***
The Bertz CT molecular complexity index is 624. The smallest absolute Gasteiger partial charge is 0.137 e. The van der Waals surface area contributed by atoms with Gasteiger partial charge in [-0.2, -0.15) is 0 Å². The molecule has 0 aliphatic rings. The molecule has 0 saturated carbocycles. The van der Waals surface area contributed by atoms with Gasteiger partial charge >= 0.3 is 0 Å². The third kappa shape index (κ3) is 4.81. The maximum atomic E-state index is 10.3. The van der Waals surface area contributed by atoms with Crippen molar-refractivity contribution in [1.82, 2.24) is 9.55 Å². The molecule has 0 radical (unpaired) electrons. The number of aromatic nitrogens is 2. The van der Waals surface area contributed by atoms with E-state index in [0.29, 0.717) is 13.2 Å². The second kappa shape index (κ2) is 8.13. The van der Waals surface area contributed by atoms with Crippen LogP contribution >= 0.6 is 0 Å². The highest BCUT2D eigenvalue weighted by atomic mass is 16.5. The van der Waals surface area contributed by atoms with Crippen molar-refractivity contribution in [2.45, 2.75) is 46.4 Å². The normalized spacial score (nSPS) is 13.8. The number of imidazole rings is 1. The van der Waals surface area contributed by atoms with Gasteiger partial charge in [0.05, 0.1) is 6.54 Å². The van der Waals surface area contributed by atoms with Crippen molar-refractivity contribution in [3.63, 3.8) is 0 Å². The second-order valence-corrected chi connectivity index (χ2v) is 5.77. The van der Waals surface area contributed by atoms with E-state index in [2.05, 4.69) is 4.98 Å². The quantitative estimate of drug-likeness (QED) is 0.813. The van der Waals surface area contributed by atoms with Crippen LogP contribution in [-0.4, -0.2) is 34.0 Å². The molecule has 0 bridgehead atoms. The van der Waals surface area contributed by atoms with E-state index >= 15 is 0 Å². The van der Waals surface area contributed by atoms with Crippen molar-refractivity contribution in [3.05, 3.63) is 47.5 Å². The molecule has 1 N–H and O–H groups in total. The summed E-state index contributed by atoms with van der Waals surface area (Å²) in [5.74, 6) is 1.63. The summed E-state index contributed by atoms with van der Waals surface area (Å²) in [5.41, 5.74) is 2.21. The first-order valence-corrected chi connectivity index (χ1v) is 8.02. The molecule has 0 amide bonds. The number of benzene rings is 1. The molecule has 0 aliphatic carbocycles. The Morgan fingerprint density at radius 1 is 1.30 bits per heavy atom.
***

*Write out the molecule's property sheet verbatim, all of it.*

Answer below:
The Bertz CT molecular complexity index is 624. The smallest absolute Gasteiger partial charge is 0.137 e. The van der Waals surface area contributed by atoms with Gasteiger partial charge in [-0.2, -0.15) is 0 Å². The molecule has 0 aliphatic rings. The molecule has 0 saturated carbocycles. The van der Waals surface area contributed by atoms with Gasteiger partial charge >= 0.3 is 0 Å². The third kappa shape index (κ3) is 4.81. The maximum atomic E-state index is 10.3. The van der Waals surface area contributed by atoms with Crippen molar-refractivity contribution in [1.82, 2.24) is 9.55 Å². The molecule has 0 radical (unpaired) electrons. The number of aromatic nitrogens is 2. The van der Waals surface area contributed by atoms with E-state index in [0.29, 0.717) is 13.2 Å². The second kappa shape index (κ2) is 8.13. The van der Waals surface area contributed by atoms with Crippen LogP contribution >= 0.6 is 0 Å². The highest BCUT2D eigenvalue weighted by atomic mass is 16.5. The van der Waals surface area contributed by atoms with Crippen molar-refractivity contribution in [2.45, 2.75) is 46.4 Å². The normalized spacial score (nSPS) is 13.8. The number of imidazole rings is 1. The van der Waals surface area contributed by atoms with Gasteiger partial charge in [0.05, 0.1) is 6.54 Å². The van der Waals surface area contributed by atoms with Crippen molar-refractivity contribution in [3.63, 3.8) is 0 Å². The second-order valence-corrected chi connectivity index (χ2v) is 5.77. The van der Waals surface area contributed by atoms with E-state index in [2.05, 4.69) is 4.98 Å². The quantitative estimate of drug-likeness (QED) is 0.813. The van der Waals surface area contributed by atoms with Crippen LogP contribution in [-0.4, -0.2) is 34.0 Å². The molecule has 0 bridgehead atoms. The van der Waals surface area contributed by atoms with E-state index >= 15 is 0 Å². The van der Waals surface area contributed by atoms with Crippen molar-refractivity contribution in [3.05, 3.63) is 47.5 Å². The molecule has 1 N–H and O–H groups in total. The summed E-state index contributed by atoms with van der Waals surface area (Å²) in [5.74, 6) is 1.63. The summed E-state index contributed by atoms with van der Waals surface area (Å²) in [5.41, 5.74) is 2.21. The first-order valence-corrected chi connectivity index (χ1v) is 8.02. The molecule has 0 amide bonds. The number of benzene rings is 1. The molecule has 0 aliphatic carbocycles. The Morgan fingerprint density at radius 1 is 1.30 bits per heavy atom.